holy     experience

Sunday, February 6, 2011


"It took me a while to make it," she says, "because that fabric curls at the edges."

She fingers lime polka-dots and aqua stripes. She thrusts a rag-tag rectangle in my hand, edges meandered and tortile, "Here."

Red cherries on the back, "A bookmark, thanks." I say. "I really like it."

"It has an extra spot on the front." She points to a square of chartreuse. "This morning when you said you needed a bookmark for you Bible I thought, 'You're not gonna have to wait long for that.'" She grins.

I smooth it flat between my hands. "I like the colors you picked. You always know what I will like." I smile at her eyes. She blinks.

Side by side we snip and sew and the evening swoops in gentle. For moments we enter the other world where we tread as women, shoulder to shoulder.


568. A baby tooth, in a tiny glass jar.

569. Bookmark, lime dots, blue stripes, cherries red.

570. A gallery opening, my children begging, "Lift me up one more time, so I can see, Momma."

571. Jane's confession, "I don't like to go to the gallery openings to eat the food, I actually like to look at the art."

572. How Jane awards rumpled green ribbons from a St. Paddy's Day Fun Run to Jack and Lulie when they clean their room.

573. How Lulie tells me over and over that she made a BLUE friend at church.

574. Baby leg warmers from ladies' knee socks. Brown and blue and pink stripe.

575. How Rosie shakes her head, "Na-na-na," when I try and try to feed her green beans. And how she finally eats 'em, 14 bites.

576. How Jack bear-hug-balances Rose and blue blankie in the corner of the couch.

577. 9 velcro diapers converted to snaps.

578. Azure cashmere on the thrift store rack felted and re-invented with celery green snaps and ruffles.

579. Husband's deep voice and blue eyes when I whine, "At least I wasn't being as mean as I could have been," and he blinks all serious, "It shall be credited to your account," he says, and I bust into laughs instead of frowns.

580. More peach pie. Lentils soup with coconut milk and rosemary. Soft bread. Vegetables with bleu cheese. Family around the table. Craig, another birthday older. The children belting Happy Birthday and blowing his candles for him.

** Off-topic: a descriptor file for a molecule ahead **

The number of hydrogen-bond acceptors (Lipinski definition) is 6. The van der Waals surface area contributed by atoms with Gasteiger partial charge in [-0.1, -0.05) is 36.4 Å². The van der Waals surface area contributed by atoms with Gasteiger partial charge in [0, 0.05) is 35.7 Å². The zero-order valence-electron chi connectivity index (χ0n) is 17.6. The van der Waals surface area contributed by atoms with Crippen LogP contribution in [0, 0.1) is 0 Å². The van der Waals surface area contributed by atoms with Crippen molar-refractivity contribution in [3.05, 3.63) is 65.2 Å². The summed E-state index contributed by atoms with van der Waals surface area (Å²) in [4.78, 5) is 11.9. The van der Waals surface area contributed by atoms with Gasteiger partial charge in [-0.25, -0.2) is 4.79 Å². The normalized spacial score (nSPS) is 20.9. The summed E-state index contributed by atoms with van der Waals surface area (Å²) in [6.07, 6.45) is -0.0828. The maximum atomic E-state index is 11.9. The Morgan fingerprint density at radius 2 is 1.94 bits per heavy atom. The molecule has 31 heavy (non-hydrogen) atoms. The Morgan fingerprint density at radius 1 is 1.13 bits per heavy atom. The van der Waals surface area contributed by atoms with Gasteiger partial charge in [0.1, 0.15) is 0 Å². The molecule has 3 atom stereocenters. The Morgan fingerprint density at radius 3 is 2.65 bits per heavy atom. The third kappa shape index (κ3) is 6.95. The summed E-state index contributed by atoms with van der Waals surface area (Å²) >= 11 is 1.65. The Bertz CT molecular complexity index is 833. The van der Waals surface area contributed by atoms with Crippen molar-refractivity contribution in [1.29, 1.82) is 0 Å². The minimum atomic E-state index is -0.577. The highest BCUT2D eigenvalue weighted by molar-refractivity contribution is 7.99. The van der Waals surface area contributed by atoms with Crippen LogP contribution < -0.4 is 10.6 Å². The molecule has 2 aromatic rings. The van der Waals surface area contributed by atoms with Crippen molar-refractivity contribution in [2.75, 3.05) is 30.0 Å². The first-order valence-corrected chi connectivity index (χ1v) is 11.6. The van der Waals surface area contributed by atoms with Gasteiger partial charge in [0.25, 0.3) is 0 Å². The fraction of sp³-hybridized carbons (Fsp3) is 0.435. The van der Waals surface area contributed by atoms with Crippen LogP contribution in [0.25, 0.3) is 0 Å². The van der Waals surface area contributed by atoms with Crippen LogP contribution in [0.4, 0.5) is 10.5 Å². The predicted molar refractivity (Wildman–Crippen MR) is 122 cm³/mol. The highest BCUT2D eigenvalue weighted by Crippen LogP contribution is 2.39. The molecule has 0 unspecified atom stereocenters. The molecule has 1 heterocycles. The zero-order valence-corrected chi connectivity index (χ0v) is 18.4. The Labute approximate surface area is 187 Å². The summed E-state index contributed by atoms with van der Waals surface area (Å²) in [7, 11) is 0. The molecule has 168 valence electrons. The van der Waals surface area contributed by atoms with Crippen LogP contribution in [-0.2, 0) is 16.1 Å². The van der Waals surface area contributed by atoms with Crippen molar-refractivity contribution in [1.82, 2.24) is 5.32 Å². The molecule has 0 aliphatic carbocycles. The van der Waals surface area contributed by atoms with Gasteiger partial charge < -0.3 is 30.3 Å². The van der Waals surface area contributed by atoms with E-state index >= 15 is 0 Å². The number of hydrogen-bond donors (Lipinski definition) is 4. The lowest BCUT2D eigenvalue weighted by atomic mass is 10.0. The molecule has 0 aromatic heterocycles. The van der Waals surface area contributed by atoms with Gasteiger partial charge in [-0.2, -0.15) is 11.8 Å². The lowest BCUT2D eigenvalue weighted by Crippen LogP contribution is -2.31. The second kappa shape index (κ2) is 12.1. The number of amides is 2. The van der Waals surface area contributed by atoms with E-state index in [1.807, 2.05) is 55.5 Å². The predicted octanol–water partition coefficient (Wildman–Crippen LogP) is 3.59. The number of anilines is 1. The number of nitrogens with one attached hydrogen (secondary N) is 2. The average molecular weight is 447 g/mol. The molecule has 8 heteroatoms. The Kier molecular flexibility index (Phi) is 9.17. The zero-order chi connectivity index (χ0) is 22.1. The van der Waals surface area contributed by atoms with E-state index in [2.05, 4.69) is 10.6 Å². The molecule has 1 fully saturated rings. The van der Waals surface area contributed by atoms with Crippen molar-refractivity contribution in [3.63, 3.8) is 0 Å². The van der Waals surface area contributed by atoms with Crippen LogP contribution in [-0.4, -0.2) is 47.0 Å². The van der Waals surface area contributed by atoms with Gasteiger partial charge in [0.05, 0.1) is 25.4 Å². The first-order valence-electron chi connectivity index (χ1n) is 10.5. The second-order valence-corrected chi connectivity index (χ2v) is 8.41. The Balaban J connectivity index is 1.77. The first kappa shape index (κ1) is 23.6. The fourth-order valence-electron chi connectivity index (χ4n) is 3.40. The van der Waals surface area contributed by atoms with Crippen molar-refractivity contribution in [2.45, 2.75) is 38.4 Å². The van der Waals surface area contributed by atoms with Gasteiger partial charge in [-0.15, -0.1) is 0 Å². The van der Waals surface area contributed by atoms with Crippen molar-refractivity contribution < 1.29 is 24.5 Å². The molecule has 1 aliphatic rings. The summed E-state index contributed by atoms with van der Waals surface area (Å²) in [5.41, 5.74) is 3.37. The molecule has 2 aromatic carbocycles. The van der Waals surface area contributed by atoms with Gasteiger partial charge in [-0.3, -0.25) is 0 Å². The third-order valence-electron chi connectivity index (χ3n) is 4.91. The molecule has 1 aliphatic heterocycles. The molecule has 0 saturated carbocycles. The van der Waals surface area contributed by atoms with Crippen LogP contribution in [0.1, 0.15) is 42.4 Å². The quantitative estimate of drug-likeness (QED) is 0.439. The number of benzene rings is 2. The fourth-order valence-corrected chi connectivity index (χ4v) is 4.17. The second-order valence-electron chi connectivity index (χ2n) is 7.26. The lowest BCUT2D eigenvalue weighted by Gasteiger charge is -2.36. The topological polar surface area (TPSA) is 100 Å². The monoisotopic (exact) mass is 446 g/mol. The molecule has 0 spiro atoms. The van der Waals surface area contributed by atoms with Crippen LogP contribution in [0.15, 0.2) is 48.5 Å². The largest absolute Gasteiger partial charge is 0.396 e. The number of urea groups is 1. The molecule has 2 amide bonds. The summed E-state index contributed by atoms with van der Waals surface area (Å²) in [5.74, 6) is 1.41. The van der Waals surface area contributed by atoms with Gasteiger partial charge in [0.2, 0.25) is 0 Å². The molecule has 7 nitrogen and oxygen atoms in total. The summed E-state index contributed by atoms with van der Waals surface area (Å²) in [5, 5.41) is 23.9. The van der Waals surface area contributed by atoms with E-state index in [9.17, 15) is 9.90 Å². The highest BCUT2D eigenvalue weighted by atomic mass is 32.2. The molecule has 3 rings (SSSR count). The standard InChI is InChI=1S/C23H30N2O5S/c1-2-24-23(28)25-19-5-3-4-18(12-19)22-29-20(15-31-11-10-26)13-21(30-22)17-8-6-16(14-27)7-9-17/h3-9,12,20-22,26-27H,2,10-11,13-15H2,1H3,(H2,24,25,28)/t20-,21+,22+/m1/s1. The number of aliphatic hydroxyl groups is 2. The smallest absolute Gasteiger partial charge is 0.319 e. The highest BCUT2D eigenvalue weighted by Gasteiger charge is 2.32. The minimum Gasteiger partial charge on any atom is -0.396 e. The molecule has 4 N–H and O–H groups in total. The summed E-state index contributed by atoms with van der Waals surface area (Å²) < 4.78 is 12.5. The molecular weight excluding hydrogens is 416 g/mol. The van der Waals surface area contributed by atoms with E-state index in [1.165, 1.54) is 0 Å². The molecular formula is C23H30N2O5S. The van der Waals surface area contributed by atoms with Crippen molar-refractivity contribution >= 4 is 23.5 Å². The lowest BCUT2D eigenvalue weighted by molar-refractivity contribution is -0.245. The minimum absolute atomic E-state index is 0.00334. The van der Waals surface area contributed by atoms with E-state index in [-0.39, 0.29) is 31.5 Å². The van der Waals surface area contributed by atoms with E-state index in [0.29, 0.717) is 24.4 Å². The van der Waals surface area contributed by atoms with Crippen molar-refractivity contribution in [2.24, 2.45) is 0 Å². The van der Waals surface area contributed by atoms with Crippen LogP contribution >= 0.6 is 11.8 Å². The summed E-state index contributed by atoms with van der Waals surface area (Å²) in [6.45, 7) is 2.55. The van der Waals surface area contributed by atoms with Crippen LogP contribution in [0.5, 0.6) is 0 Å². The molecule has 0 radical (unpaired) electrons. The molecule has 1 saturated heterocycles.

581. Watching my mother lead under great pressure.

582. Memorizing her.

583. More of the house swept into place.

584. How Jane gets up four times through the night to check the clock the night before Grandad takes her to breakfast.

585. How I snuggle a few extra moments each night with a different child, and how they keep track and count down the evenings to their long-tuck-in for bed.

586. Floss and clean teeth.

587. Each day a little stronger, little tougher, little less easily offended.

holy     experience

Wednesday, February 2, 2011


"Momma. Lulu made the microwave start buzzing." Jane plunks down the stairs. I stoke the fire. "I think she was trying to warm up her rice bag," Jane adds.

"Just open it 'til I get up there, ok?"

"Ok." She runs upstairs. Her feet thump on the wooden steps.

I pause to roll Rosie to her back, poke her ribs, swaddle her with a fresh orange diaper. I kiss her tummy. She laughs, waves Lincoln Logs at me. "Thank-you," I say. Jane trundles back downstairs, and we do the sign language for thank-you over and over. Rosie just waves, smiles.

We linger until lunch is late.

Rosie in one arm, blankie in the other, I head for her room. A short night's sleep and the stairs seem deep. I squish Rosie's cheek against mine. When I round the corner to nestle her in the almost too small cradle, I don't see it at first. Lulie.

There, squeezed like a snail in a shell, sound asleep, Lulie -- in the cradle. Suddenly, I remember: the microwave and the rice bag. Like Eve in the garden Lulie's hidden and covered herself -- with her blankie.

I switch my babies and scoop Lu and blankie up on my hip. "Honey, were you scared?"

She nods. I sway. "Were you hiding from me."

"Uh." She watches me out of the corner of her eye.

I hug her to me. "Honey, remember the truth will make me happy." I pause. "What happened?"

Tiny steps of truth, we unravel her fears.

"See," I say. "the truth makes me happy. Next time you should run and tell me. And don't you feel better too?"

She nods.

"The truth makes you happy TOO." We cuddle and sway and banish the power of secrets between us.